A Statement from Tahirih’s Queer & Trans Caucus
The United States government maintains a multi-million dollar immigration detention system wherein the state incarcerates tens of thousands of immigrant individuals and families for indiscriminate amounts of time and perpetuates institutionalized violence. While in Immigration & Customs Enforcement (ICE) detention, immigrants—particularly trans, non-binary, two-spirit, and queer people of color—encounter multiple forms of harm, including mental, emotional, and physical abuse.
October is LGBTQ+ History Month, and Tahirih’s Queer & Trans Caucus would like to use this time and space to lift-up in solidarity the stories of those within the trans community who have been impacted by immigration detention and illuminate the gender-based violence executed within the walls of these detention facilities.
ICE subjects trans people in immigration detention to prolific, systemic abuse such as placement in solitary confinement as a form of torture, unsafe housing, medical neglect, sexual abuse and harassment, and anti-trans oppression. LGBTQ+ people are 97 times more likely to be sexually assaulted while incarcerated in detention than non-LGBTQ+ people in detention.
We are elevating the story of Roxsana Hernández, a 33-year-old trans woman from Honduras who sought asylum at the U.S. border on May 9, 2018. While incarcerated by Customs and Border Patrol (CBP) and Immigration and Customs Enforcement (ICE), Roxsana suffered for five days in the dangerously cold holding cells known as “hieleras” or “iceboxes,” where she began to feel ill. ICE officers beat Roxsana and denied her access to adequate food or medical care. Roxsana’s condition quickly deteriorated due to abuse and neglect, and on May 25, she died of severe dehydration and complications related to HIV while imprisoned by ICE—only 16 days after she sought asylum at our border. In ICE’s press release about Roxsana’s death, they referred to Roxsana using her deadname, or the name she was given at birth, and highlighted her experience as a sex worker in order to excuse the abuse ICE inflicted upon her.
Roxsana unfortunately is not alone, as countless trans women have faced endemic violence, institutional neglect, and death while in immigration custody, including Johana Medina León, a 25-year-old trans asylum seeker from El Salvador who died in ICE custody in 2019, and Victoria Arellano, a 23-year-old trans immigrant from Mexico who died in a detention center in 2007.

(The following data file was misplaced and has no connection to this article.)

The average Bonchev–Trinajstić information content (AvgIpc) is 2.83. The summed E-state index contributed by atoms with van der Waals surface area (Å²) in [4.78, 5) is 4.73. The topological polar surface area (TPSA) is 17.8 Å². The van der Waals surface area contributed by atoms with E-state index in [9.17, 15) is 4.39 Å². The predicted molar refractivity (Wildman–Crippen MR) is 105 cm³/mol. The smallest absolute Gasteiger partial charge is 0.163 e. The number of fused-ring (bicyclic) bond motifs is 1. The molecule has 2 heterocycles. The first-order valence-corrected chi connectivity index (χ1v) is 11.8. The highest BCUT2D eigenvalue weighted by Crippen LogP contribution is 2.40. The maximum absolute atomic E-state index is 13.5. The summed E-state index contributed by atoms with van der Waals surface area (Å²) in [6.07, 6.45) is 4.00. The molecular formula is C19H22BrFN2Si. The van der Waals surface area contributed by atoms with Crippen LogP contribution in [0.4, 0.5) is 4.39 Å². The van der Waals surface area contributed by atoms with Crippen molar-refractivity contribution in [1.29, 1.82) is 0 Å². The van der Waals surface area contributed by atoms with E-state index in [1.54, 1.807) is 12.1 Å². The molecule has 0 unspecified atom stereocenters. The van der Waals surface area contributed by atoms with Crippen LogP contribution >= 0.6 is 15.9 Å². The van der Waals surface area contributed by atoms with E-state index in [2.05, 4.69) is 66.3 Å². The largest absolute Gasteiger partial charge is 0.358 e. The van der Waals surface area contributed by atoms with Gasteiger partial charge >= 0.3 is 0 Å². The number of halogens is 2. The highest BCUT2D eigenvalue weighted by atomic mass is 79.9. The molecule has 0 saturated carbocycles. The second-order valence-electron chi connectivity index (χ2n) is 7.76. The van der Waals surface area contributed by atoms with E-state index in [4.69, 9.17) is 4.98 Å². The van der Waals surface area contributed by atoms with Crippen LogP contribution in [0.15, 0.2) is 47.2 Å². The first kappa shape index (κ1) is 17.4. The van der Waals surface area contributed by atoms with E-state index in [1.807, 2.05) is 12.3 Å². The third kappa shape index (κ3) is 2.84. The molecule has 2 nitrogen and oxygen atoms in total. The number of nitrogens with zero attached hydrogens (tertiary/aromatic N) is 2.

Tahirih’s Queer & Trans Caucus demands an immediate end to the state-sponsored violence that trans, nonbinary, two-spirit, and queer immigrants face at the hands of our immigration and criminal punishment systems. The Department of Homeland Security (DHS) should not have jurisdiction over immigration services. By its very name and existence, DHS scapegoats immigrants and wrongfully implies and furthers the long-standing, racist narrative that immigration is a security threat. By extension, ICE is an agency that has long harmed, criminalized, and killed trans and queer immigrants. We call for the dismantling of our immigration enforcement system, including an immediate stop to immigrant detention and divestment from the government systems that enact violence against immigrants and their communities. We uplift the boundless potential of our collective wellbeing when we invest in caring for, rather than punishing, trans and queer immigrant survivors.
We also recognize that for survivors of violence perpetrated by ICE, the journey towards healing can be one rife with roadblocks and further oppression. Thus, we demand the Biden Administration ensures that the queer and trans immigrant communities have the resources to live safely after release from detention, including ending the use of electronic ankle shackles and providing safe housing, healthcare, education, and employment so that all LGBTQ+ immigrants can survive and thrive.
Please join us in signing End Trans Detention Campaign’s petition No Pride In Detention, #EndTransDetention Now!, led by Black LGBTQIA+ Migrant Project (BLMP), Familia: Trans Queer Liberation Movement, Mijente, and the Transgender Law Center, among other organizations. With our collective power, we can deconstruct the systems that harm our community and build systems that center, not criminalize, LGBTQ+ immigrant survivors of gender-based violence.
Tahirih’s Queer & Trans Caucus